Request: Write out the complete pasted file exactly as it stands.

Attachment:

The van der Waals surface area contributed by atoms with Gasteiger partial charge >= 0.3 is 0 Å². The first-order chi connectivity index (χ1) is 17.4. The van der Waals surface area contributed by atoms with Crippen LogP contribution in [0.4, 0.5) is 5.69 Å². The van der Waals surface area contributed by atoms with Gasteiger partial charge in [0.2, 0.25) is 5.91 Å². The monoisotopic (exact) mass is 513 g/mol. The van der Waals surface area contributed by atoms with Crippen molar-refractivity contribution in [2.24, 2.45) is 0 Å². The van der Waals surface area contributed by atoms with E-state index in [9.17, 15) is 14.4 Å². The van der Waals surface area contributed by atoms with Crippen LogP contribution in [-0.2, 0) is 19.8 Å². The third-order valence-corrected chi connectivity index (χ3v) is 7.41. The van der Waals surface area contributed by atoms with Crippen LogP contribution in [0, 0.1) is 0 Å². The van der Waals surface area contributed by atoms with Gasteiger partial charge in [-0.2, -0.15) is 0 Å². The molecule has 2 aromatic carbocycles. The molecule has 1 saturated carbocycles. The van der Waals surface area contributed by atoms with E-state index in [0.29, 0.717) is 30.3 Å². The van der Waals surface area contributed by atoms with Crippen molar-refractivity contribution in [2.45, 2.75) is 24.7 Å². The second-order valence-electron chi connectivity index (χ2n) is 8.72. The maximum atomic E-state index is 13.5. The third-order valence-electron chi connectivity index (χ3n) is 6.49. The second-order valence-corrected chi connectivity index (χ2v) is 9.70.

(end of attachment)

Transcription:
The van der Waals surface area contributed by atoms with Gasteiger partial charge >= 0.3 is 0 Å². The first-order chi connectivity index (χ1) is 17.4. The van der Waals surface area contributed by atoms with Crippen LogP contribution in [0.4, 0.5) is 5.69 Å². The van der Waals surface area contributed by atoms with Gasteiger partial charge in [0.2, 0.25) is 5.91 Å². The monoisotopic (exact) mass is 513 g/mol. The van der Waals surface area contributed by atoms with Crippen molar-refractivity contribution in [2.24, 2.45) is 0 Å². The van der Waals surface area contributed by atoms with E-state index in [9.17, 15) is 14.4 Å². The van der Waals surface area contributed by atoms with Crippen LogP contribution in [-0.2, 0) is 19.8 Å². The third-order valence-corrected chi connectivity index (χ3v) is 7.41. The van der Waals surface area contributed by atoms with Crippen LogP contribution in [0, 0.1) is 0 Å². The van der Waals surface area contributed by atoms with Gasteiger partial charge in [-0.2, -0.15) is 0 Å². The molecule has 2 aromatic carbocycles. The molecule has 1 saturated carbocycles. The van der Waals surface area contributed by atoms with E-state index in [0.29, 0.717) is 30.3 Å². The van der Waals surface area contributed by atoms with Crippen molar-refractivity contribution in [2.45, 2.75) is 24.7 Å². The second-order valence-electron chi connectivity index (χ2n) is 8.72. The maximum atomic E-state index is 13.5. The third-order valence-electron chi connectivity index (χ3n) is 6.49. The second-order valence-corrected chi connectivity index (χ2v) is 9.70.